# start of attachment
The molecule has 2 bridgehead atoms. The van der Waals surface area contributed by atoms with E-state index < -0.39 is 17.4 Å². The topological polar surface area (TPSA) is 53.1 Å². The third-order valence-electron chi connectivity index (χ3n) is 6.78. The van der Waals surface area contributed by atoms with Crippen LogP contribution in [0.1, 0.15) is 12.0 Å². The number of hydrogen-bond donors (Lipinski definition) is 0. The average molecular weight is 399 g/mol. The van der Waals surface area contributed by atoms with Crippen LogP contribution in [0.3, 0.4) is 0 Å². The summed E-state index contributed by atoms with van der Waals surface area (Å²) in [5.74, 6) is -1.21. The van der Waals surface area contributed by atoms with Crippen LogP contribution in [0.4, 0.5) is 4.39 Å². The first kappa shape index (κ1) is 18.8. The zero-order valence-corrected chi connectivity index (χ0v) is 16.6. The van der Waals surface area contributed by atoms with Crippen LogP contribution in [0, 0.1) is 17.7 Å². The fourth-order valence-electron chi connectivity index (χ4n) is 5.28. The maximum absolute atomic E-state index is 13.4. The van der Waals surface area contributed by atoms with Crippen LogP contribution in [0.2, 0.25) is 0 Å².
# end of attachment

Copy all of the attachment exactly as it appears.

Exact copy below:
The molecule has 2 bridgehead atoms. The van der Waals surface area contributed by atoms with E-state index < -0.39 is 17.4 Å². The topological polar surface area (TPSA) is 53.1 Å². The third-order valence-electron chi connectivity index (χ3n) is 6.78. The van der Waals surface area contributed by atoms with Crippen LogP contribution in [0.1, 0.15) is 12.0 Å². The number of hydrogen-bond donors (Lipinski definition) is 0. The average molecular weight is 399 g/mol. The van der Waals surface area contributed by atoms with Crippen LogP contribution in [0.3, 0.4) is 0 Å². The summed E-state index contributed by atoms with van der Waals surface area (Å²) in [5.74, 6) is -1.21. The van der Waals surface area contributed by atoms with Crippen LogP contribution in [0.4, 0.5) is 4.39 Å². The first kappa shape index (κ1) is 18.8. The zero-order valence-corrected chi connectivity index (χ0v) is 16.6. The van der Waals surface area contributed by atoms with Crippen LogP contribution in [0, 0.1) is 17.7 Å². The fourth-order valence-electron chi connectivity index (χ4n) is 5.28. The maximum absolute atomic E-state index is 13.4. The van der Waals surface area contributed by atoms with Crippen LogP contribution in [0.2, 0.25) is 0 Å².